Treatments for Cognitive dysfunction with anxiety

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Hi,

What other nootropics can help against cognitive dysfunction, anxiety and help improve focus and concentration. Im badly struggling with it and getting su!c!dal thoughts due to significant loss of productivity and inability to focus. Please help. @Hip @Pyrrhus @Mary. Requesting other members also to please help me.
 

Pyrrhus

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So sorry to hear that you are struggling. :( Unfortunately, what works for one person may not work for others, but you might find something that works for you.

For cognitive dysfunction, some people see benefit from EPA (eicosa-pentaenoic acid), which is a type of fish oil.
Others find benefit from Branched-Chain Amino Acids (BCAAs), which are naturally found in protein.
But you will have to experiment to find what works for you.

Best wishes! :heart:
 

Hip

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Pyrrhus

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The nootropic supplement piracetam in doses of 800 mg daily or higher I find work for my brain fog.
Reportedly, piracetam works best when you've been taking choline, as its mechanism of action involves acetylcholine, and piracetam and choline appear to produce synergistic benefits.

Unfortunately, many people have temporary start-up effects when they try choline. Since choline synthesis in the body consumes a large percentage of the body's methyl donors, taking supplemental choline should free up a large percentage of the body's methylation capacity, perhaps more than 50%. Therefore, choline supplements can come with the same negative start-up effects as other supplements that boost the body's methylation capacity.

In my own personal case:
In my own personal case, a single dose of 300mg glycero-phospho-choline (GPC) caused temporary start-up effects of headache, weakness, worsened brain fog, worsened light/sound sensitivity, depression/irritability, preceded by a brief burst of energy and appetite loss.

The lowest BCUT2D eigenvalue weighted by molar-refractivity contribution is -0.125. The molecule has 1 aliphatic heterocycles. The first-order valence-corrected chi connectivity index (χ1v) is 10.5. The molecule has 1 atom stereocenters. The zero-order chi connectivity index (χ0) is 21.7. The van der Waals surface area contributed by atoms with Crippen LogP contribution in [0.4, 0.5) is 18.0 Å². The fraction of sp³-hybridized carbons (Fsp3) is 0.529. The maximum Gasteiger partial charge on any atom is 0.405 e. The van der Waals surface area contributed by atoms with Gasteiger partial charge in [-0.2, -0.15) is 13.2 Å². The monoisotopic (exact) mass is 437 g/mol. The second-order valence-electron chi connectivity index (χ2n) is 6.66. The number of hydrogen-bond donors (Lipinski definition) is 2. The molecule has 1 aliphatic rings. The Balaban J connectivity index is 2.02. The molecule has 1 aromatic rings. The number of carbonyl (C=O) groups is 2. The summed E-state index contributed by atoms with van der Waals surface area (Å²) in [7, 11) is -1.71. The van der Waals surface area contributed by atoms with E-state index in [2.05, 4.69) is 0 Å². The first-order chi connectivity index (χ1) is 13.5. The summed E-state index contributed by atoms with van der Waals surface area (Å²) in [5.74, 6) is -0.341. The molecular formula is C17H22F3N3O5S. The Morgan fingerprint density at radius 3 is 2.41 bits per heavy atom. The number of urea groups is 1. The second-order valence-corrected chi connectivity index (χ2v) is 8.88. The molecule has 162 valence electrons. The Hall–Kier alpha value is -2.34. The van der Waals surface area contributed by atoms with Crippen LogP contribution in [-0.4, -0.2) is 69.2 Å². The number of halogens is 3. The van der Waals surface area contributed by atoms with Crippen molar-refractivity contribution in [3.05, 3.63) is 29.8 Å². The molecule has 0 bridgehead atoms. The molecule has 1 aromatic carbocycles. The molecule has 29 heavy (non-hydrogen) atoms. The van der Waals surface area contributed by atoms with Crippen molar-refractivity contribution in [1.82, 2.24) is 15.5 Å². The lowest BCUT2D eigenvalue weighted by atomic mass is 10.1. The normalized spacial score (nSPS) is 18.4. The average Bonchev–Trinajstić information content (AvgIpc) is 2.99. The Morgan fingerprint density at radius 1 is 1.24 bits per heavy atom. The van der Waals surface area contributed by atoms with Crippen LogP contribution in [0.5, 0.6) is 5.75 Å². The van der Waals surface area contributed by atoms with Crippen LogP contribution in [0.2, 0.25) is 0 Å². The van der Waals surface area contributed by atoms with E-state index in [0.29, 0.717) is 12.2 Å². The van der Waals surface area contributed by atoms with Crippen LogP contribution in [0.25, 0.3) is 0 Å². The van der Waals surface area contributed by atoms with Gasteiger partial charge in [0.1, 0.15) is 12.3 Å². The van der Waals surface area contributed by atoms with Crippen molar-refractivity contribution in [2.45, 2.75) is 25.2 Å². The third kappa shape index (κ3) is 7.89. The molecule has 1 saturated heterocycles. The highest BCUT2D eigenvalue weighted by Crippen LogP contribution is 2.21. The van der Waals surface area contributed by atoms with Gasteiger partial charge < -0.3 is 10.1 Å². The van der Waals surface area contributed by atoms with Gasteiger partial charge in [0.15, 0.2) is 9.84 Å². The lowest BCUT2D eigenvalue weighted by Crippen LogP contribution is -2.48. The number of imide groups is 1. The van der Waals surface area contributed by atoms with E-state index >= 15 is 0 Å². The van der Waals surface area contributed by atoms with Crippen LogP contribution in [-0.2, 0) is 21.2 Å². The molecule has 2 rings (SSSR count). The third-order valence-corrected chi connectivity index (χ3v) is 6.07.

Over a few weeks, these start-up effects faded and I was able to tolerate two daily doses of 300mg GPC without any problems.

Hope this helps.
 

Hip

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Reportedly, piracetam works best when you've been taking choline, as its mechanism of action involves acetylcholine.
I often take piracetam with some choline bitartrate (and vitamin B5 too), although I in my case I don't find much difference if I take it without. Some people say they get headaches if they take racetams without choline supplements, but I have not noticed this with piracetam.

However I have read that some racetams tend to need choline supplementation more than others, in order to prevent racetam side effects like headache.



Unfortunately, many people have temporary start-up effects when they try choline. Since choline synthesis in the body consumes a large percentage of the body's methyl donors, taking supplemental choline should free up a large percentage of the body's methylation capacity, perhaps more than 50%. Therefore, choline supplements can come with the same negative start-up effects as other supplements that boost the body's methylation capacity.
That's interesting, so choline supplements could increase methylation, and potentially cause overmethylation symptoms like overstimulation.

Maybe that in part explains why some people claim choline improves the effects of racetams: if you are getting increased stimulation due to increase methylation, that stimulation can improve mental focus (although too much stimulation from methylation feels unpleasant).

I get increased mental focus in a stimulatory way from small doses of methylfolate (200 mcg daily), although it takes about a week of this dosing before the stimulation appears (the methylation stimulation I find manifests slowly, only after a week or so).

But generally I don't like to feel stimulated. I prefer to be focused but mentally calm and relaxed.

One of the nice things about piracetam is that it seems to increase mental focus and intelligence without any stimulatory effects.